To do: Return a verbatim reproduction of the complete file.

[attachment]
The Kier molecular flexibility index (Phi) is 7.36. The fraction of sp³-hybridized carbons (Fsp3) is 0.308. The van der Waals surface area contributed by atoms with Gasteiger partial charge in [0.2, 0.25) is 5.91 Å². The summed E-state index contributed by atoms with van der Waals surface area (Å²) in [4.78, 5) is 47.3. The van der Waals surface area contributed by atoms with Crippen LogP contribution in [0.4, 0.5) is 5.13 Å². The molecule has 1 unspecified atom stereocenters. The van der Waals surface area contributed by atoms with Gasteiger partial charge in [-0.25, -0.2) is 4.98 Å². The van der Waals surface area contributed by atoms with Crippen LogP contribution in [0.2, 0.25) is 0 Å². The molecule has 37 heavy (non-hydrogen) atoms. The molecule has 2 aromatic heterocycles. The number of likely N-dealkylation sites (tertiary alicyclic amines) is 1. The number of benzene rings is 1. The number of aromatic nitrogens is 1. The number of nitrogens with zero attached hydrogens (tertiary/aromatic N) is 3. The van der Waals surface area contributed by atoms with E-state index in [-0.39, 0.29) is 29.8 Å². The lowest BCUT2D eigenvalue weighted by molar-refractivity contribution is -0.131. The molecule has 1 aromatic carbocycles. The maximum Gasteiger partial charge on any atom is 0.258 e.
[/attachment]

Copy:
The Kier molecular flexibility index (Phi) is 7.36. The fraction of sp³-hybridized carbons (Fsp3) is 0.308. The van der Waals surface area contributed by atoms with Gasteiger partial charge in [0.2, 0.25) is 5.91 Å². The summed E-state index contributed by atoms with van der Waals surface area (Å²) in [4.78, 5) is 47.3. The van der Waals surface area contributed by atoms with Crippen LogP contribution in [0.4, 0.5) is 5.13 Å². The molecule has 1 unspecified atom stereocenters. The van der Waals surface area contributed by atoms with Gasteiger partial charge in [-0.25, -0.2) is 4.98 Å². The van der Waals surface area contributed by atoms with Crippen LogP contribution in [0.2, 0.25) is 0 Å². The molecule has 37 heavy (non-hydrogen) atoms. The molecule has 2 aromatic heterocycles. The number of likely N-dealkylation sites (tertiary alicyclic amines) is 1. The number of benzene rings is 1. The number of aromatic nitrogens is 1. The number of nitrogens with zero attached hydrogens (tertiary/aromatic N) is 3. The van der Waals surface area contributed by atoms with E-state index in [-0.39, 0.29) is 29.8 Å². The lowest BCUT2D eigenvalue weighted by molar-refractivity contribution is -0.131. The molecule has 1 aromatic carbocycles. The maximum Gasteiger partial charge on any atom is 0.258 e.